Even the stuff that's new is welcome. Now, you can place pins on the map, marking places to return to later. A scanner reveals destroyable bricks in the immediate area—which can be a godsend, given that you'll need to veer away from the obvious path if you want to progress. Everything that's not great about Metroid: Samus Returns can be traced back to the Game Boy's Metroid 2: The Return of Samus (technically, Samus Returns is a remake), but even that game's weirder features—like, say, linking progression to the number of Metroids Samus has slaughtered—are better tied to the overall Metroid mythology.

That being said, Metroid: Samus Returns doesn't dramatically shake up the core formula. As far as Metroid goes, it's pretty standard. That's okay. After seven years without a proper Metroid game, we'll happily take whatever we can get.  

Metroid Prime 3: Corruption

If you think the Wii's casual-friendly motion controls ruined gaming, give Metroid Prime 3: Corruption another spin. Chances are, you won't ever want to go back. While turning can get sluggish, the Wii Remote provides Metroid Prime 3 with one of the best and most accurate shooting interfaces a console-based video game has ever seen. It's not quite as flexible as the PC's mouse and keyboard setup, but it's close, and helps make Prime 3 one of the most satisfying Metroid experiences on the market.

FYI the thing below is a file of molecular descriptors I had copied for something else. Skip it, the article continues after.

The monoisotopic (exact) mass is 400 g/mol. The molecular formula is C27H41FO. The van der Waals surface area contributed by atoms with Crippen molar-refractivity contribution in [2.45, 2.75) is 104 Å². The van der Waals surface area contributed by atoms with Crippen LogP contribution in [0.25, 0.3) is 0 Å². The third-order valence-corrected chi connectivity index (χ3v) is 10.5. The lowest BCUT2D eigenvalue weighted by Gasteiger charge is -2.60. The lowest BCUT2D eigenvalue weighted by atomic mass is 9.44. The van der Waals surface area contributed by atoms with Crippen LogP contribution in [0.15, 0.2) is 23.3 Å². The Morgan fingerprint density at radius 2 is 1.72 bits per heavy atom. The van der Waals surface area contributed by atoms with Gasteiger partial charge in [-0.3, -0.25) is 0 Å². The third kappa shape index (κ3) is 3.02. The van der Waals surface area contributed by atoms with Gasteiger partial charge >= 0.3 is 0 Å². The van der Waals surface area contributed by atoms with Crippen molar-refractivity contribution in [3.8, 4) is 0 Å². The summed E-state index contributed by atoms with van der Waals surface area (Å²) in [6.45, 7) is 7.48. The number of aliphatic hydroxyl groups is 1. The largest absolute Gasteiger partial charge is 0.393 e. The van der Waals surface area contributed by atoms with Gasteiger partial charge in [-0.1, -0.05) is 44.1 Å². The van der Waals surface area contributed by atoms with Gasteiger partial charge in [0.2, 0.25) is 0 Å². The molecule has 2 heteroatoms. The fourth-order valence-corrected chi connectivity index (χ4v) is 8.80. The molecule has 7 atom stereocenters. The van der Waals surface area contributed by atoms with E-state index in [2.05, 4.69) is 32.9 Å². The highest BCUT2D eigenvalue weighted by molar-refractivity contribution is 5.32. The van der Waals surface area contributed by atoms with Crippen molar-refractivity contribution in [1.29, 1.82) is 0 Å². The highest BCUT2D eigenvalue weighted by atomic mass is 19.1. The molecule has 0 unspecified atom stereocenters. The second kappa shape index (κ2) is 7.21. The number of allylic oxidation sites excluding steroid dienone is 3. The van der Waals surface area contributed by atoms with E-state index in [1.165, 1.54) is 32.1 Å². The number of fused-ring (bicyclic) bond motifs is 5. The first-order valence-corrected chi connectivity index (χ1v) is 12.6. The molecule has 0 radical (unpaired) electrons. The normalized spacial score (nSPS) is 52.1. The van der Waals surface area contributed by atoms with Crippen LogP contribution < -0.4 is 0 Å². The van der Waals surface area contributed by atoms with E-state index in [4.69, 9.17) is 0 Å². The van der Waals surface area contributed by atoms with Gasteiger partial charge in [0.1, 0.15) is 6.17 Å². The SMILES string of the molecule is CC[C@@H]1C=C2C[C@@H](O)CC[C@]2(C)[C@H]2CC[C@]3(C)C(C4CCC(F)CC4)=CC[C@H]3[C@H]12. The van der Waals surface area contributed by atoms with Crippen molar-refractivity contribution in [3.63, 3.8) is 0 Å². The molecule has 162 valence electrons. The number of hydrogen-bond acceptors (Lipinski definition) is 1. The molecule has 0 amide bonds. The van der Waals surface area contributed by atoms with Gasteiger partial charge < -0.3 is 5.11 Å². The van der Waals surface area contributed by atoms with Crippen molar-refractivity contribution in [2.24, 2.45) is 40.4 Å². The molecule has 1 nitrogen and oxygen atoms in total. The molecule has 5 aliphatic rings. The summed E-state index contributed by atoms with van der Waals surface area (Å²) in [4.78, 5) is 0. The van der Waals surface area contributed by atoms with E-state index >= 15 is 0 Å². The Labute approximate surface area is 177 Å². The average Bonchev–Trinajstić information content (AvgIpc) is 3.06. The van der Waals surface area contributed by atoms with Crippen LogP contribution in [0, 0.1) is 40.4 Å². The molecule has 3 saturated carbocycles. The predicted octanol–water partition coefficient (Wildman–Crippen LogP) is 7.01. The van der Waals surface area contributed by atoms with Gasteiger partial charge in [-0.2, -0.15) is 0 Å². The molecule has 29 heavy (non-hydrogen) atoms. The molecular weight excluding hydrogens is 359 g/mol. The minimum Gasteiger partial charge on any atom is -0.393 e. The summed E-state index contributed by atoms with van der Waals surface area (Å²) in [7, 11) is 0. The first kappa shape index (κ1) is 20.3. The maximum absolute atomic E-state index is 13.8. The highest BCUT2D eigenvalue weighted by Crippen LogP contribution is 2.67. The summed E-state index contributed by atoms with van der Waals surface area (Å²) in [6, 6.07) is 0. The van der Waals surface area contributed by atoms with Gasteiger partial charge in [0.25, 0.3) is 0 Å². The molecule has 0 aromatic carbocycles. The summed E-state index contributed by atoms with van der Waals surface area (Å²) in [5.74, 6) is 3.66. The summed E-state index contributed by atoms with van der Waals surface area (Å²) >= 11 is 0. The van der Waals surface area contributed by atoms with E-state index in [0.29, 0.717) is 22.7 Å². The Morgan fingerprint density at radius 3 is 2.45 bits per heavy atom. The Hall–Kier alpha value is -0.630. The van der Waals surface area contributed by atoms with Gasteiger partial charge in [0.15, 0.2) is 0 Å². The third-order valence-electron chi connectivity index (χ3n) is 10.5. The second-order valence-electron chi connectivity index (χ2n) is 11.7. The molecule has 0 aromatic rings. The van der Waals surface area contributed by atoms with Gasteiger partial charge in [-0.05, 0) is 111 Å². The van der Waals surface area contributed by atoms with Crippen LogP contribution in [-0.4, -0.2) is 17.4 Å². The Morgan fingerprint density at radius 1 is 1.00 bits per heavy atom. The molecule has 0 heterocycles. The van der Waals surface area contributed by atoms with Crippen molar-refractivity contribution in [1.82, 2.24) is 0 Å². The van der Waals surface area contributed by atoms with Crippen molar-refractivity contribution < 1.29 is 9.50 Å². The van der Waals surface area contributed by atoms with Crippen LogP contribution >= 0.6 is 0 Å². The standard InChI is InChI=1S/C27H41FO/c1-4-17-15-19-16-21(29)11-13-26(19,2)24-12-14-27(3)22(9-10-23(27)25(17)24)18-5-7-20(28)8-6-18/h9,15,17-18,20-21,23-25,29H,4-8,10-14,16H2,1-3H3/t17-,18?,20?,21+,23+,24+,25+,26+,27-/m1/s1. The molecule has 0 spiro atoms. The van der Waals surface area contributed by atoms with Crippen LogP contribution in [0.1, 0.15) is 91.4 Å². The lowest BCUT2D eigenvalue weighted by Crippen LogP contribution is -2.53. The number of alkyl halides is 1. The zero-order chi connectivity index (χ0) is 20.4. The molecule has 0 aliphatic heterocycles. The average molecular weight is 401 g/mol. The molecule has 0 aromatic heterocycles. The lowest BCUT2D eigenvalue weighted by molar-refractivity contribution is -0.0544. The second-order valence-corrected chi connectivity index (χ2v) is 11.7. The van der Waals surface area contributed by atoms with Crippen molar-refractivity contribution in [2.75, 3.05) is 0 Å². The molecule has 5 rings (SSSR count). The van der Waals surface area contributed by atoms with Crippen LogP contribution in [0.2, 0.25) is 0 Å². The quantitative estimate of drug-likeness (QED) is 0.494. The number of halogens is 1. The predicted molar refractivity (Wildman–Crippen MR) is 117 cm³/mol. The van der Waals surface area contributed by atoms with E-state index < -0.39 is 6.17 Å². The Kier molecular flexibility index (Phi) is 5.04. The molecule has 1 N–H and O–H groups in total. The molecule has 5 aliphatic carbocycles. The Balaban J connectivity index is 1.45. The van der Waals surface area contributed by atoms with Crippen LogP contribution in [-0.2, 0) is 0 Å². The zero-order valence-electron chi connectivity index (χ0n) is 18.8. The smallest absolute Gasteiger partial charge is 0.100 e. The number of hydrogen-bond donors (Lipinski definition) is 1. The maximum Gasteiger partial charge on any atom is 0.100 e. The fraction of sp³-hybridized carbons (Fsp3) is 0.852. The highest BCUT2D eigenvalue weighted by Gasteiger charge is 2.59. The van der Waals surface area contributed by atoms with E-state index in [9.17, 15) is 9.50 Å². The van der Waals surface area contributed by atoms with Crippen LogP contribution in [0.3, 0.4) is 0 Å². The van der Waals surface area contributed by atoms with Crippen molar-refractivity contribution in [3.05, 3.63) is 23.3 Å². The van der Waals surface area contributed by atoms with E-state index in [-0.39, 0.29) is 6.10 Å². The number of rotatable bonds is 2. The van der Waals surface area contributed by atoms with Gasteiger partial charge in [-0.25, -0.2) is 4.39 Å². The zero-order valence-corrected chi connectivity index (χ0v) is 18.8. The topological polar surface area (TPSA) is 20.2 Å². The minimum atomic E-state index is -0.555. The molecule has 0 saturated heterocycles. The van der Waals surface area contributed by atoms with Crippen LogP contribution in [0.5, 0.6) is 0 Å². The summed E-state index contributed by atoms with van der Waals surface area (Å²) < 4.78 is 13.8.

The rest of the game shines, too, with the best graphics in the Prime subseries (at least until Metroid Prime 4 ushers the franchise into HD for the first time), high-quality voice acting, and a story that brings the first Prime trilogy to a satisfying end. The "hypermode" mechanic, with which players can sacrifice health for temporary invincibility and a massive damage boost, gives Metroid Prime 3 a fresh strategic edge.

In fact, the only thing dragging Metroid Prime 3 down is the sense that it doesn't always feel like Metroid. The best Metroid games, including the first two Prime titles, immerse players in the world via a sense of eerie isolation. Metroid Prime 3's chatty companions—not to mention all that noisy shooting—tend to ruin the mood. Metroid Prime 3 successfully reimagines the franchise as a Hollywood-style sci-fi blockbuster. At the same time, we're glad it's a one-off experiment, not the new norm for the series.

Metroid: Zero Mission